The Cortez Coins
The Cortez Coins
Oscar was furious, slammed the front door screen and leaped the three steps in one long stretch. He wanted away from that place at any cost; he'd done it in his last year at the catholic school, one of the places he learned to fear and hate when his father took him there at the age of seven. At first he felt it came as liberation from the teasing he endured from the neighborhood children, as well the whispered things when people passed him. Did he imagine it, or was he such an ugly, awkward boy - he didn't think so, but why or what were they all staring and whispering about. Time had a healing effect, eventually his peers accepted him, but he feared the priests. They were always trying to hold and fondle him. He became clever at eluding them and survived the sexual episodes that his friends described. All the bad happenings at school connected with the memories of the birthday party. He would dream about it and relive it all his life.
He remembered it well, every detail. It was two days before the party when it all began, the night his whole world caved in; it was that damn Pepe's fault. He had a habit of sneaking out of their bedroom on "hunting expeditions," poking his nose in every bedroom and would come back with all kinds of made up stories. That night he came back looking meaner than usual, brimming with vile. He stood staring at Oscar, stuck his tongue and taunted:
"I know you're not my real brother, you're not! Not, not, not," he began a chant.
Oscar in a sleepy slur replied, "Wah-dah-you-mean, you're cocoo."
"You're not, I always knew, so there!" Pepe was now twirling and chanting.
"You're making it up to get even, you're fibbing!"
"I'm going to tell Mammilla you called me a fibber, I'm go'nah now!" Pepe scurried out, Oscar followed in close pursuit. Both burst into the master bedroom.
"Mammilla, tell him. Papaia," Pepe said, " I, I-ah-I told him, you tell him now!
Jose Maria looked at the two boys, his sons...Pepe, Pepito, small and wiry for his age with straight reddish hair and fair skin, a miniature of himself at seven, but Oscar, a few inches taller, curly black hair and dark skin, like his gypsy mother.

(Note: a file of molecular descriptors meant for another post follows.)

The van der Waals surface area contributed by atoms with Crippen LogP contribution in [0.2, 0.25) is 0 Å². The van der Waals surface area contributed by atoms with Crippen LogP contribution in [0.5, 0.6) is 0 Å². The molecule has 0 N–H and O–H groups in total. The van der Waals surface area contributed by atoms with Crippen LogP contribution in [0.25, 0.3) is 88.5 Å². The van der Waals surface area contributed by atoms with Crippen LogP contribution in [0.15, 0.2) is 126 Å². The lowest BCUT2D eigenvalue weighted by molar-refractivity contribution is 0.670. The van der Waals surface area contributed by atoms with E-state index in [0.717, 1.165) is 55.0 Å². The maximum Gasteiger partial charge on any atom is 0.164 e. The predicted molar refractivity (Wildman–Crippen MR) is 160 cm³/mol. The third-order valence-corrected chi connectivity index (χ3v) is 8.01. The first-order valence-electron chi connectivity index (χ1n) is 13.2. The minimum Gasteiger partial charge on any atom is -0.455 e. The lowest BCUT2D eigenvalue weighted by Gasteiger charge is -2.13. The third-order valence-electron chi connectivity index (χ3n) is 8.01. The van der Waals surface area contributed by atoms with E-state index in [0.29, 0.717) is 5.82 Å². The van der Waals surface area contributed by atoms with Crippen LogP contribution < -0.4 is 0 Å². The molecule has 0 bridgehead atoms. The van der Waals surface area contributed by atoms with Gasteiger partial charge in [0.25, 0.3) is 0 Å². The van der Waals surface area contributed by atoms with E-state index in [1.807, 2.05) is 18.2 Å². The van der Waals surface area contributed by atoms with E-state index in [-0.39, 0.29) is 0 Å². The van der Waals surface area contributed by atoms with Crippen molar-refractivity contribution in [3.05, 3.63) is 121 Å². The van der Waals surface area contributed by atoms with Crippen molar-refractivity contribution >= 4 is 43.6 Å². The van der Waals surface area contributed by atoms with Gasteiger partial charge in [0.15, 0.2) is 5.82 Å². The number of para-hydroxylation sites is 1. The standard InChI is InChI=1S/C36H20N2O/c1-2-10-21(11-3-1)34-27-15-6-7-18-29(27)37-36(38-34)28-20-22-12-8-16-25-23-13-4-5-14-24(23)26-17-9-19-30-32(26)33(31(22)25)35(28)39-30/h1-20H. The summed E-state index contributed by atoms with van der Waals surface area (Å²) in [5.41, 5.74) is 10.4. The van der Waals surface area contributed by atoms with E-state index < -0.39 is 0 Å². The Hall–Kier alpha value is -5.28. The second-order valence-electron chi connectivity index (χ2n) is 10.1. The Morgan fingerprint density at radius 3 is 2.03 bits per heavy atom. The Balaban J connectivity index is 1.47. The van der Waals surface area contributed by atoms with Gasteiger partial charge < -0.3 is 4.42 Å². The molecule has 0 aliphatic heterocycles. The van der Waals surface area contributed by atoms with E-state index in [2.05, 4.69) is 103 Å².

"Mi hijo, mis hijos..."
Oscar couldn't believe he saw the hesitation on his father's lips and the pained look in Mammilla's eyes. He ran out weeping, kept running, until he was out of the house, his mind and body racked with misery. What could he do, where could he go, why, why was all this happening? God, oh, God what have I done? No, it's not true. He stopped, looked around, and where was he...oh, oh! His feet hurt, he'd run out barefooted, it was dark and he couldn't see if he'd cut them on the rocky ground, suddenly he felt cold. He looked around but it was too dark, nothing looked familiar: how long had he been running. He wiped his eyes; focused, wiped again, this time with the sleeve of his muslin-night shirt, Mammilla's dressmaker had made one for Pepe and him. He hated the feel and smells of it, wanted to rip it off...and then he began to think more clearly. He was in the park, yes, now he could make out the statue of Benito Juarez, he lifted a foot and saw it bleeding, then the other, and it too was bloody. He'd run at least a kilometer from his house, no their house, when he looked up he saw the family gardener and cook approaching him. He had to giggle at the sight of the two, husband and wife, waddling toward him.
"Oscar, Oscar you gave us a scare! Porque, why did you run away? Your Mother and Father are very worried."
"I don't want to go back. They all hate me, take me t